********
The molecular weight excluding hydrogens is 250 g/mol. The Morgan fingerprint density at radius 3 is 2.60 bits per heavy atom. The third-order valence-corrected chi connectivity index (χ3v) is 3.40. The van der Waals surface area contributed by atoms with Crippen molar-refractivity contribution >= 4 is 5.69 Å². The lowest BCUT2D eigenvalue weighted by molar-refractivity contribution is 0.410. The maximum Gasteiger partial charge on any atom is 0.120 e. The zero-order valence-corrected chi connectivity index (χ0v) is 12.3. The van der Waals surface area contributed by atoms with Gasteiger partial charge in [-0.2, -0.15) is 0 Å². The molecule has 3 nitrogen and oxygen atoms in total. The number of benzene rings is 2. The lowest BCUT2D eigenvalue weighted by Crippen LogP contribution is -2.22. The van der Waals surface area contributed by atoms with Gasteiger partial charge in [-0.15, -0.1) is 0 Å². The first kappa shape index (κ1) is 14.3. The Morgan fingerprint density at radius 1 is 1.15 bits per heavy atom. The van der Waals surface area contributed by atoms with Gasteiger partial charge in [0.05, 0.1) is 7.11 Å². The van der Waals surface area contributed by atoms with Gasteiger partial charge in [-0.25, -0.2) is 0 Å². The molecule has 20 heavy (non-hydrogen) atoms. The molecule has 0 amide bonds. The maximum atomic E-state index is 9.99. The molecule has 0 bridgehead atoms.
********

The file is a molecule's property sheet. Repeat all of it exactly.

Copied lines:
The molecular weight excluding hydrogens is 250 g/mol. The Morgan fingerprint density at radius 3 is 2.60 bits per heavy atom. The third-order valence-corrected chi connectivity index (χ3v) is 3.40. The van der Waals surface area contributed by atoms with Crippen molar-refractivity contribution >= 4 is 5.69 Å². The lowest BCUT2D eigenvalue weighted by molar-refractivity contribution is 0.410. The maximum Gasteiger partial charge on any atom is 0.120 e. The zero-order valence-corrected chi connectivity index (χ0v) is 12.3. The van der Waals surface area contributed by atoms with Gasteiger partial charge in [-0.2, -0.15) is 0 Å². The molecule has 3 nitrogen and oxygen atoms in total. The number of benzene rings is 2. The lowest BCUT2D eigenvalue weighted by Crippen LogP contribution is -2.22. The van der Waals surface area contributed by atoms with Gasteiger partial charge in [-0.15, -0.1) is 0 Å². The first kappa shape index (κ1) is 14.3. The Morgan fingerprint density at radius 1 is 1.15 bits per heavy atom. The van der Waals surface area contributed by atoms with Gasteiger partial charge in [0.05, 0.1) is 7.11 Å². The van der Waals surface area contributed by atoms with Gasteiger partial charge in [-0.25, -0.2) is 0 Å². The molecule has 20 heavy (non-hydrogen) atoms. The molecule has 0 amide bonds. The maximum atomic E-state index is 9.99. The molecule has 0 bridgehead atoms.